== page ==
Researchers have proposed various strategies for building specialized hardware capable of maintaining tamper-proof and tamper-evident logs, records, and counters (e.g., ), as well as software strategies that provide more limited protection (e.g., ). Although such methods could prevent attacks that aim to alter votes after they have been recorded, they could not prevent malicious code from changing future votes by altering data before it is sent to the storage device.
Assuring a computer's software configuration is also a notoriously difficult problem, and research has focused on mechanisms to ensure that only approved code can boot  or that a machine can prove to a remote observer that it is running certain code . For example, commercial systems such as Microsoft's Xbox game console have incorporated mechanisms to try to resist modification of the boot code or operating system, but they have not been entirely successful . Although mechanisms of this type are imperfect and remain subjects of active research, they seem appropriate for voting machines because they offer some level of assurance against malicious code injection. It is somewhat discouraging to see voting machine designers spend much less effort on this issue than game console designers.
While changes to the hardware and software of voting machines can reduce the threats of malicious code injection and log tampering, no purely technical solution can eliminate these problems.
Despite the best efforts of hardware and software designers, any physical access to a computer still raises the possibility of malicious code installation, so election officials should limit access to voting machines' internals, their memory cards, and their memory card slots to the extent possible.
There is some benefit in sealing the machine's case, memory card, and card bay door with individually numbered tamper-evident seals, in the hope of detecting illicit accesses to these areas. While these measures may expose some classes of attacks, they make denial-of-service attacks easier. Suppose, for example, that a malicious voter cuts a seal while an election is in progress. If machines with broken seals are treated as completely untrustworthy, then cutting the seal is itself an effective denial-of-service attack. If broken seals are usually ignored when everything else seems to be in order, then an attacker has a good chance of successfully inserting malicious code that cleans up after itself. There seems to be no fully satisfactory compromise point between these two extremes.
Even leaving aside the possibility that voters will deliberately break seals, broken seals are an unfortunately common occurrence. The most comprehensive study of AccuVote DRE election processes in practice examined the May 2006 primary election in Cuyahoga County, Ohio, which used AccuVote-TSx machines. The study found that more than 15% of polling places reported at least one problem with seals .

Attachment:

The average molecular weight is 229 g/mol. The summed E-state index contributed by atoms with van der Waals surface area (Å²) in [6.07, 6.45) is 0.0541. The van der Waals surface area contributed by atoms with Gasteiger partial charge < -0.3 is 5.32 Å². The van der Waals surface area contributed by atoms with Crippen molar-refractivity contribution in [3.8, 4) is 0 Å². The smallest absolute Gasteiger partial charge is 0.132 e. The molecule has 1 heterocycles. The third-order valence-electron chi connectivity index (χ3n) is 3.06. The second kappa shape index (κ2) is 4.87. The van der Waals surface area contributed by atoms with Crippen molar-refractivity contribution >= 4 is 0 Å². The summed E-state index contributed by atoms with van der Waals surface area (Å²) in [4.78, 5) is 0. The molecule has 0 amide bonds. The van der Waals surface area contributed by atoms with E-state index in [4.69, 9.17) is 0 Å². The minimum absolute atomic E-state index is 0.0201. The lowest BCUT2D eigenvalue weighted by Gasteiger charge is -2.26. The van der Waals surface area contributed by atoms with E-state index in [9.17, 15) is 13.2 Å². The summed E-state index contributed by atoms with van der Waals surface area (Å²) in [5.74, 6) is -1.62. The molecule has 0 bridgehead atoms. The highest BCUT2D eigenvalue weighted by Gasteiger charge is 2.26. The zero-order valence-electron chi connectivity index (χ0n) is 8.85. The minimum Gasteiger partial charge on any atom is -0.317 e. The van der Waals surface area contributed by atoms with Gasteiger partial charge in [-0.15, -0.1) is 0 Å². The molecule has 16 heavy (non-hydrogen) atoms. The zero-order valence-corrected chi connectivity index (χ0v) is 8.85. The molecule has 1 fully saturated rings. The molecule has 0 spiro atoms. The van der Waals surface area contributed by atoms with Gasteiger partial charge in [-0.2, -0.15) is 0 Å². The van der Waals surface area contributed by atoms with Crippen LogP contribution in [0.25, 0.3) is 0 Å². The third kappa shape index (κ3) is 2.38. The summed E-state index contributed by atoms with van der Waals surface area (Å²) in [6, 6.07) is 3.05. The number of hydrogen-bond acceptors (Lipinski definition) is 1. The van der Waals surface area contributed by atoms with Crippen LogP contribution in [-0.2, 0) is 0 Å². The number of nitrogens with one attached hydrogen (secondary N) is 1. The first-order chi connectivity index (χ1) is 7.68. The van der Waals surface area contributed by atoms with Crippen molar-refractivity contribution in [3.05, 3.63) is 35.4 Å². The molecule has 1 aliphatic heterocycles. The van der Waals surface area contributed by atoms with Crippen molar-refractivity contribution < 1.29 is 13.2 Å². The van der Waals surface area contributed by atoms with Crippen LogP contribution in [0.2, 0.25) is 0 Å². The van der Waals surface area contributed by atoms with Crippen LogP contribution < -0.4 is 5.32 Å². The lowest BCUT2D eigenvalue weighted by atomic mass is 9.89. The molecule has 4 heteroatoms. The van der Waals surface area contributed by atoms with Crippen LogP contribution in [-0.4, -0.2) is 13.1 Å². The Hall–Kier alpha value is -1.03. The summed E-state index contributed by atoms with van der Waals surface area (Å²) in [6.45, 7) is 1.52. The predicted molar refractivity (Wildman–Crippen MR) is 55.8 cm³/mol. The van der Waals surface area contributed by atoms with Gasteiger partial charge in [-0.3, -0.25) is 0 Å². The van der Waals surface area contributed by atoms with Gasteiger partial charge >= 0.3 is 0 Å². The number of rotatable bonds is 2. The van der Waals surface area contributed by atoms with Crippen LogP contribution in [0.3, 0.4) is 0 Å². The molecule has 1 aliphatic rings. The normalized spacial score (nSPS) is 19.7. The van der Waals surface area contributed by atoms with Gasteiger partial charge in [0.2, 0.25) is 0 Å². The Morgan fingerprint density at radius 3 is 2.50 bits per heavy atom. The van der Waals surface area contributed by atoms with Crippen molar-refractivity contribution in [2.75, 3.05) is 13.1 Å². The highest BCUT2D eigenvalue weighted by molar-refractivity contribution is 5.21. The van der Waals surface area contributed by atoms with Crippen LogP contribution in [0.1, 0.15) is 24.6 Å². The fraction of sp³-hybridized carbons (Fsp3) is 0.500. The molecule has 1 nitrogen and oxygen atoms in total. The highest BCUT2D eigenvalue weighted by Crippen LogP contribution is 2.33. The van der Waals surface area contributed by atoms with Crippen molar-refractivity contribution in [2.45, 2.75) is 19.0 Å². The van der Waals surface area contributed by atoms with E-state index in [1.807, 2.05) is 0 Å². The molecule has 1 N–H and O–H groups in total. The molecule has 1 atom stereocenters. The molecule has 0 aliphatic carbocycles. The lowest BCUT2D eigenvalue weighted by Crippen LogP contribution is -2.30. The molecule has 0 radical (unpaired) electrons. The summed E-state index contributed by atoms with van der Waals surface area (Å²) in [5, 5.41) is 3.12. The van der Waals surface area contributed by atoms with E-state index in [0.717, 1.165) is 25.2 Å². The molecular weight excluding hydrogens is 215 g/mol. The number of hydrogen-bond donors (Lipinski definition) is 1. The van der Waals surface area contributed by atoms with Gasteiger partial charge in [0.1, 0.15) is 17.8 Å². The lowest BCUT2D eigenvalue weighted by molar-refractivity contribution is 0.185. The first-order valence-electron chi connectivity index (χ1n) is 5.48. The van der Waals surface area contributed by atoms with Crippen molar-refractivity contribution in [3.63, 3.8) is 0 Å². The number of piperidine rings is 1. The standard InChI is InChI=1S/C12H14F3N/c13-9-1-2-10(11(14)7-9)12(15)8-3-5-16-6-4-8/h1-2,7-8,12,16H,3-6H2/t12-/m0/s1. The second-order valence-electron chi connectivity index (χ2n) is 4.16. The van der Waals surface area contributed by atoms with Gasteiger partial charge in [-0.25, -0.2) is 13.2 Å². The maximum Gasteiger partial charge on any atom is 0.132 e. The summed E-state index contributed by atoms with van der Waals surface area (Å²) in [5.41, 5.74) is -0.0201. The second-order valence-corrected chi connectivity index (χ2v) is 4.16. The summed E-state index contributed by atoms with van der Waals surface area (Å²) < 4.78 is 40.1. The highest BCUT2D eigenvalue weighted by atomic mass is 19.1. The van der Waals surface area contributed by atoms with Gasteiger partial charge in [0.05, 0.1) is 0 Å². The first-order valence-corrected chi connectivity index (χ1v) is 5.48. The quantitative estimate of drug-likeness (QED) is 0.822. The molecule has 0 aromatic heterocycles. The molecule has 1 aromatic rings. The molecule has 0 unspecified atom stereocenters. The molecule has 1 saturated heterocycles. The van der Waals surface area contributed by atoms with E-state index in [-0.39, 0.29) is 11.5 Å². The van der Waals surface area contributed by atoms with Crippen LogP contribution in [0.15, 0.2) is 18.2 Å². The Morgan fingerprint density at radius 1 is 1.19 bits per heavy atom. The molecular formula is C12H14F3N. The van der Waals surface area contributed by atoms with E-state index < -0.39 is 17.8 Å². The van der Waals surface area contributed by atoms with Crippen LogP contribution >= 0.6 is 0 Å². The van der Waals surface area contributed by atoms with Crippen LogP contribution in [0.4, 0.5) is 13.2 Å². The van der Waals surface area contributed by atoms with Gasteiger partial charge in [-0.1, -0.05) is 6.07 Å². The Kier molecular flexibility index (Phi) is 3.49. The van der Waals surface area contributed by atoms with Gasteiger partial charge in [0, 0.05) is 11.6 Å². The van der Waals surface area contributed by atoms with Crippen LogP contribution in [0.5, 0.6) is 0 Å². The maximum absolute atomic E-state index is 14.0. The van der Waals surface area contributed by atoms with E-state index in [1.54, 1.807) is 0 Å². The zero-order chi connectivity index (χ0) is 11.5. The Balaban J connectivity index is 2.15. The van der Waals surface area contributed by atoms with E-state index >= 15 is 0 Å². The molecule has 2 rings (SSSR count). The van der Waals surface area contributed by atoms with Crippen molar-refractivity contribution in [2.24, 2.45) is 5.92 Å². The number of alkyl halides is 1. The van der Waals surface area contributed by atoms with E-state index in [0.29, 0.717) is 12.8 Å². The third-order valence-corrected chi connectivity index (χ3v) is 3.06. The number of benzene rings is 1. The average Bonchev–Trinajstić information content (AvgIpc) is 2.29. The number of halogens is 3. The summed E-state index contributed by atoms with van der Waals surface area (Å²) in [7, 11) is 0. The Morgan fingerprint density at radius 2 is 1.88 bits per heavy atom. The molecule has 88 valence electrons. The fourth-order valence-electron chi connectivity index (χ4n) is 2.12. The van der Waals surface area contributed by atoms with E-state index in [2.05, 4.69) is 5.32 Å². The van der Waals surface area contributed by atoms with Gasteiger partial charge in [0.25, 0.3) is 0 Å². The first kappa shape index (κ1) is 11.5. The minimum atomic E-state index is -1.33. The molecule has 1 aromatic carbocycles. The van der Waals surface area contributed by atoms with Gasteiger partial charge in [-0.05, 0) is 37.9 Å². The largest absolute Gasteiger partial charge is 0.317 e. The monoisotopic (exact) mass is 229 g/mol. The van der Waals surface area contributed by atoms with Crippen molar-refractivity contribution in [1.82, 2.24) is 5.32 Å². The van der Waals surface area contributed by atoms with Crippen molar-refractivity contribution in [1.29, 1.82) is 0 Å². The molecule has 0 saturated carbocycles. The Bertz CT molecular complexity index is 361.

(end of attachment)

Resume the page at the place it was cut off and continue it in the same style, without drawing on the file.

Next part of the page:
The available evidence is that machines and memory cards are not handled with anything approaching the necessary level of care. For example, the Cuyahoga County study  reported many procedural weaknesses: “A lack of inventory control and gaps in the chain of custody of mission critical assets (i.e. DRE memory cards, [DREs], …)” (p. 103); “the systems of seals, signatures and other security features of the…machine memory cards were not implemented on a consistent basis” (p. 109); “It appears that memory cards are regularly removed and re-inserted when a DRE becomes out-of-service. Security tabs are broken and no log of this remove and replace activity is maintained…There is no indication that a record comparing memory card to DRE serial number is kept” (p. 138); “Security seals are not checked for integrity at the end of Election Day, nor are they matched with a deployment list of Security seal serial numbers. There is no attempt to reconcile memory cards intended for the precinct with memory cards removed from the DREs at the end of the day…Therefore, it is unknown whether these memory cards were tampered with during Election Day” (p. 139); “There is no established chain of custody during the transfer of the memory cards…from the vote center to the BOE [Board of Elections]” (p. 140); “Security seals are collected upon return to the BOE, but these serial numbers are neither logged nor checked against the original security seal serial numbers deployed with the memory cards. Therefore, it is unknown whether these memory cards were tampered with during transport to the BOE from the polling location” (p. 140). These problems require immediate attention from election officials.
Security seals do some good, but it is not a solution simply to assume that seals will always be used, always be checked, and never be broken. Inevitably, some seals will be missing or broken without an explanation, providing potential cover for the insertion of malicious code or a voting machine virus.
In parallel testing, election officials choose some voting machines at random and set them aside, casting simulated votes on them throughout election day and verifying at the end of the election that the machines counted the simulated votes correctly. The goal of parallel testing is to trigger and detect any vote-stealing software that may be installed on the machines.
A challenge in parallel testing is how to make the simulated voting pattern realistic. If the pattern is unrealistic in some respect—if, say, the distribution of votes throughout the day doesn't match what a real voting machine would see—then vote-stealing software may be able to tell the difference between a real election and parallel testing, allowing the software to steal votes in the real election while leaving results unchanged in parallel testing.